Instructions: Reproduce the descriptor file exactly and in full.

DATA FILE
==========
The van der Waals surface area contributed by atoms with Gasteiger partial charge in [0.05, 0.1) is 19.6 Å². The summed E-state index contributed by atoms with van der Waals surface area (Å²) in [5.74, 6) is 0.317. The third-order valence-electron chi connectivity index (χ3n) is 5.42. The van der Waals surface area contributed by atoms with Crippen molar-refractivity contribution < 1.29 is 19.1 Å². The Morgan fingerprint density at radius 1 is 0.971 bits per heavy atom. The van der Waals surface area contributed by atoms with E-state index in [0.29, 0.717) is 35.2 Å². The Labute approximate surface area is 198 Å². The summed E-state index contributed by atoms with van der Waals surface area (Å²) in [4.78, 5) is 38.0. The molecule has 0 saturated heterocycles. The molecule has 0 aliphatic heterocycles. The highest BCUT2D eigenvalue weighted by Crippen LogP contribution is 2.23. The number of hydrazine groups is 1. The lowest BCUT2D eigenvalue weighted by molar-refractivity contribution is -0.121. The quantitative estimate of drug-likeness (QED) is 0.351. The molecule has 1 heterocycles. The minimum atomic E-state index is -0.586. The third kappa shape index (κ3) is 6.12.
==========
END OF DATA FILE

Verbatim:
The van der Waals surface area contributed by atoms with Gasteiger partial charge in [0.05, 0.1) is 19.6 Å². The summed E-state index contributed by atoms with van der Waals surface area (Å²) in [5.74, 6) is 0.317. The third-order valence-electron chi connectivity index (χ3n) is 5.42. The van der Waals surface area contributed by atoms with Crippen molar-refractivity contribution < 1.29 is 19.1 Å². The Morgan fingerprint density at radius 1 is 0.971 bits per heavy atom. The van der Waals surface area contributed by atoms with E-state index in [0.29, 0.717) is 35.2 Å². The Labute approximate surface area is 198 Å². The summed E-state index contributed by atoms with van der Waals surface area (Å²) in [4.78, 5) is 38.0. The molecule has 0 saturated heterocycles. The molecule has 0 aliphatic heterocycles. The highest BCUT2D eigenvalue weighted by Crippen LogP contribution is 2.23. The number of hydrazine groups is 1. The lowest BCUT2D eigenvalue weighted by molar-refractivity contribution is -0.121. The quantitative estimate of drug-likeness (QED) is 0.351. The molecule has 1 heterocycles. The minimum atomic E-state index is -0.586. The third kappa shape index (κ3) is 6.12.